Ken grew up in Swindon and on leaving school at fifteen took up an apprenticeship in the railway works of GWR. Employed as an unskilled hotter of rivets he became fed up of the constant burns on his legs and feet from the white hot metal he began to look for a less scarring alternative. Managing to transfer to the relative safety of the Carriage and Wagon Department he was put to work learning the trade of signwriting.
Driven by a nascent desire to paint professionally, and despite his family’s misgivings, he gave up the steady, full time job to study painting at Swindon Art College. This was a deep pool of talent in the 1960s and there Ken made two new friends, the singer Ray ‘Gilbert’ O’Sullivan and Rick Davies, the keyboard player who later founded Supertramp. After graduation the only place for young, talented, singer musician-artists to be was swinging London. Ken and Rick took a flat together in Ladbroke Grove and Ken embarked on a career in commercial illustration. He designed album covers for Gilbert O’Sullivan even contributing backing vocals to one of his tracks and in 1970 his work appeared in the Beatles Illustrated Song Book.
He was contacted by a young schoolboy who asked him for a drawing of Dudley Moore for his magazine The Student, this was his first contact with Richard Branson who was to become his greatest patron. When he started his famous Town House Studios in west London two years later, he turned to Ken to adorn the outside walls with a distinctive trompe l’oeil mural. This relationship lasted over a quarter of a century: Ken covered the walls of Virgin offices, hotels and record stores across the globe. Most notably he designed and produced the famous Scarlet Lady that adorns the nose cone of every Virgin jet.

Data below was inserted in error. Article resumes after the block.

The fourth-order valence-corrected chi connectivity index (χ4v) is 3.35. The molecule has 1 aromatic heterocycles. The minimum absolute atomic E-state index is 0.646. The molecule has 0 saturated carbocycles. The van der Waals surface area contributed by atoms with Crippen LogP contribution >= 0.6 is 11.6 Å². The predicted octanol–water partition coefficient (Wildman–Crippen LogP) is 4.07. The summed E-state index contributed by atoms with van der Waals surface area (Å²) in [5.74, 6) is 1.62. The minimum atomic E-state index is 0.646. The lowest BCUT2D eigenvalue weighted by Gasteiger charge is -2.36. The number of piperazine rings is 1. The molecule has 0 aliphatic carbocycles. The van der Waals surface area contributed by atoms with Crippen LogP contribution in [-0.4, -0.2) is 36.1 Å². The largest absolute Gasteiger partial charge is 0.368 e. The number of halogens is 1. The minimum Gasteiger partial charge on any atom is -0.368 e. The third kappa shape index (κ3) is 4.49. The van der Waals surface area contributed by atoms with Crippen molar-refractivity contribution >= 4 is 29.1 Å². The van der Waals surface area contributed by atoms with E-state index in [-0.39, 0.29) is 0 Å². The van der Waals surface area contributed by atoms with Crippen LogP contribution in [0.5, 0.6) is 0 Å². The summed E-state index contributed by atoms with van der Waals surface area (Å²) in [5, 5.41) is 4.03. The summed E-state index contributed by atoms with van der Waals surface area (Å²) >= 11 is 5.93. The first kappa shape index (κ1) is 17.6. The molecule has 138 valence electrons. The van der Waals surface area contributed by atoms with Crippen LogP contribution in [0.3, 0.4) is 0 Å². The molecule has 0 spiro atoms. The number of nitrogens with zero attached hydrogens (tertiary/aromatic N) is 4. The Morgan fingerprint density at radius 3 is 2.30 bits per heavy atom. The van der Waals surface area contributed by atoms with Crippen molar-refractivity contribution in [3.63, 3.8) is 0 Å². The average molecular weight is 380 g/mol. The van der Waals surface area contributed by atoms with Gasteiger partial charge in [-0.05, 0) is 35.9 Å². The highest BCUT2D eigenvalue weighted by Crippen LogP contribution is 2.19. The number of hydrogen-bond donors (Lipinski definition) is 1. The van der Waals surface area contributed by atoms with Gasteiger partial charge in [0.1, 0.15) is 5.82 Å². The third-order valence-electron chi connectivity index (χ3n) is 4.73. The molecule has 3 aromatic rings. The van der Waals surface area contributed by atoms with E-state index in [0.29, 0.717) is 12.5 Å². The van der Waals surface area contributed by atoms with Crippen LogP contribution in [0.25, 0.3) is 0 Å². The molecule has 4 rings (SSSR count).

Throughout the 1980s Ken became London’s most exposed muralist, working on the Intercontinental Hotel on Park Lane, Madame Tussauds, Heathrow Airport, and the Kensington & Chelsea Pools. Perhaps the best known being the faux-Georgian town house painted on the massive blank wall of the Royal Opera House overlooking the Jubilee Gardens Piazza in Covent Garden.
For years he has developed a series of figurative oils and original prints informed by his childhood memories in Swindon. The hardship of those times, where heavy industry defined the landscape, and the atmosphere and lives of the town’s inhabitants proves a rich vein of inspiration.
Ken’s paintings are suffused with a gentle humour and undoubtedly a grain of warm nostalgia that is perhaps forgivable through the telescopic lens of a sixty year
perspective. The adolescent boy, burnt by sparks in the inferno of the furnaces is not forgotten. Nostalgia there may be in Ken’s paintings but no sentimentality, the cruelty
and hopelessness of the lives of Britain’s industrial working classes at this time is plain to see. In a few short years the introduction of the Welfare State changed the prospects of these workers’ lives forever. These paintings are a reminder of life at the bottom of the pile as it was before 1945 from a man whose great talent has allowed him the comfort to view it from a perspective in later life